Behaviour Change

PROPAGANDA FOR CHANGE is a project created by the students of Behaviour Change (ps359) and Professor Thomas Hills @thomhills at the Psychology Department of the University of Warwick. This work was supported by funding from Warwick's Institute for Advanced Teaching and Learning.

Thursday, May 3, 2018

Together Without Technology

Together Without Technology


Technology is everywhere. You are reading this blog, probably on a laptop with your phone on the side. It is amazing how much we can achieve with technology and how much smaller the world is as a result. However, the time we spend in front of a screen is increasing, and this goes for our children too.

Whether it be watching TV, playing video games, or using a mobile device, children aged 0 – 8 spend an average of over 2 hours a day in front of a screen, with 5 – 8-year olds spending nearly 3 hours a day in front of screen media (Rideout, 2017). Around 1 hour of that time is spent on a mobile device (mobile phone or tablet-like device), and this has tripled since 2013 (15 minutes). Furthermore, a staggering 42% of 0 – 8-year olds own their own tablet, which has increased from 7% in 2013 and less than 1% in 2011. This means that children are spending more time than ever on a screen, suggesting that less time is being spent pursing other important activities such as reading or play.

Although technology is an essential tool for learning, it can still have some negative impacts. For example, Cheung et al., (2017) investigated whether the frequency of touchscreen use was associated with sleep - which is essential for cognitive development - in children aged 6 to 36 months. They found a significant association between touchscreen use and reduced sleep quality, as well as longer sleep onset. Furthermore, each additional hour of tablet use was associated with around 15 minutes less sleep. Other research has also found associations between media use and children’s language development (Bortz, & Davidson, 2017; Zimmerman, Christakis, & Meltzoff, 2007) and obesity (Mazur et al., 2018; Robinson et al., 2017).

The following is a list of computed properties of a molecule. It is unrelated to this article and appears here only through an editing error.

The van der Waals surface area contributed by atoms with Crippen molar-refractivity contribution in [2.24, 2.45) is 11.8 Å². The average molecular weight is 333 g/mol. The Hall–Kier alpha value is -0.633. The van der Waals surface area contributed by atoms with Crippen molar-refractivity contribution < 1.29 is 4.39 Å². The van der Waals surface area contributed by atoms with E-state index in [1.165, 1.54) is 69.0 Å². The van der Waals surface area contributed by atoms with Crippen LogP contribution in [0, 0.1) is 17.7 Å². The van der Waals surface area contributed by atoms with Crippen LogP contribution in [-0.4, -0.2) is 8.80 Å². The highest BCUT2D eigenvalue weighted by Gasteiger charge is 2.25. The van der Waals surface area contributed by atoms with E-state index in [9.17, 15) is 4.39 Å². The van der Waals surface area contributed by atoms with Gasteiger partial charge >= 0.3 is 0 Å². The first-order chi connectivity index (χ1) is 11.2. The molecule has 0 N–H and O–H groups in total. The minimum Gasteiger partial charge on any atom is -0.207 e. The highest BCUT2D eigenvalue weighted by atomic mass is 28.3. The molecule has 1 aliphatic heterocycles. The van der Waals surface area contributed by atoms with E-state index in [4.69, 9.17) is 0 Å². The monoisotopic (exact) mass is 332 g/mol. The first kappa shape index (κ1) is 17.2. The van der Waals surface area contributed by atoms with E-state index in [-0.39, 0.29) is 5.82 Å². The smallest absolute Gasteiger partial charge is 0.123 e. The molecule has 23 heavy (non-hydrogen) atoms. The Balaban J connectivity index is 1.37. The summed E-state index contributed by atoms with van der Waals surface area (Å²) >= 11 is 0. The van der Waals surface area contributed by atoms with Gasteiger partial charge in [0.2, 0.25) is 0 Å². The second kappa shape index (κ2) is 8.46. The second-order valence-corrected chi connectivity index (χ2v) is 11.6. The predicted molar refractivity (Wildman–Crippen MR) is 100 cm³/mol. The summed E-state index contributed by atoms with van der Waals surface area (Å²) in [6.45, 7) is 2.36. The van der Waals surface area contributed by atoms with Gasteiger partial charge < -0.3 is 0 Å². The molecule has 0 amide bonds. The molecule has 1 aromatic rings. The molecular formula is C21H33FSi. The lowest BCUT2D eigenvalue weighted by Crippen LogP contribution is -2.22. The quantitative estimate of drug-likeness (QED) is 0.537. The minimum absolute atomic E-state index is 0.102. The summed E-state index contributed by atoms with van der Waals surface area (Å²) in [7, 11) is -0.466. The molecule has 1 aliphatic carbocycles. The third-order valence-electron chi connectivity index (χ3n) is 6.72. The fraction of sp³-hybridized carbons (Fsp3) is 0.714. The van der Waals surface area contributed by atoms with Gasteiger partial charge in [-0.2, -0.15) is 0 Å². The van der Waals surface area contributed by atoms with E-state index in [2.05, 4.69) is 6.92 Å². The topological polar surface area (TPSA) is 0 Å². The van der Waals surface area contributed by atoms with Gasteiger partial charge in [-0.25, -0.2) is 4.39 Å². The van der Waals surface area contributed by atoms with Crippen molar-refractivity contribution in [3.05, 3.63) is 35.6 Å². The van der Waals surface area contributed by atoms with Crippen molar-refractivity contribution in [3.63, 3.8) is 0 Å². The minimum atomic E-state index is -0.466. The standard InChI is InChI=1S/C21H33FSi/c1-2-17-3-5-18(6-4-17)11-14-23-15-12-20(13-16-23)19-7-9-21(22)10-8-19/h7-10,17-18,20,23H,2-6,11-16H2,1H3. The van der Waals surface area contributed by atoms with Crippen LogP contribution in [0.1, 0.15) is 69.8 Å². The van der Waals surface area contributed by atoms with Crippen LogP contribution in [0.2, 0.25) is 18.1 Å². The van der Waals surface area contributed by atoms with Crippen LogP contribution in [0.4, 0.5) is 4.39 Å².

As a result of the potentially negative implications of media use, the American Academy of Paediatrics (2016) have created some guidelines that parents can use to ensure their children are spending an appropriate amount of time using media. For example, they suggest that young children should spend no longer than 1 hour a day in front of a screen so that children can engage in other activities such as play. As seen from the statistics above, families are not following these guidelines, meaning their children’s development could be affected, and they may not be spending as much quality time together as a family.

I created a video that would appeal to those with families, particularly with young children, about how to take 24 minutes together without technology. It was posted on a dedicated page on Facebook and on YouTube. The video consists of emotive pictures of children and families together or with technology, with text describing various statistics or suggestions for activities, lasting for just under 3 minutes. I asked people to use the hast tag #togetherwithouttechnology so I could keep track of people's involvement.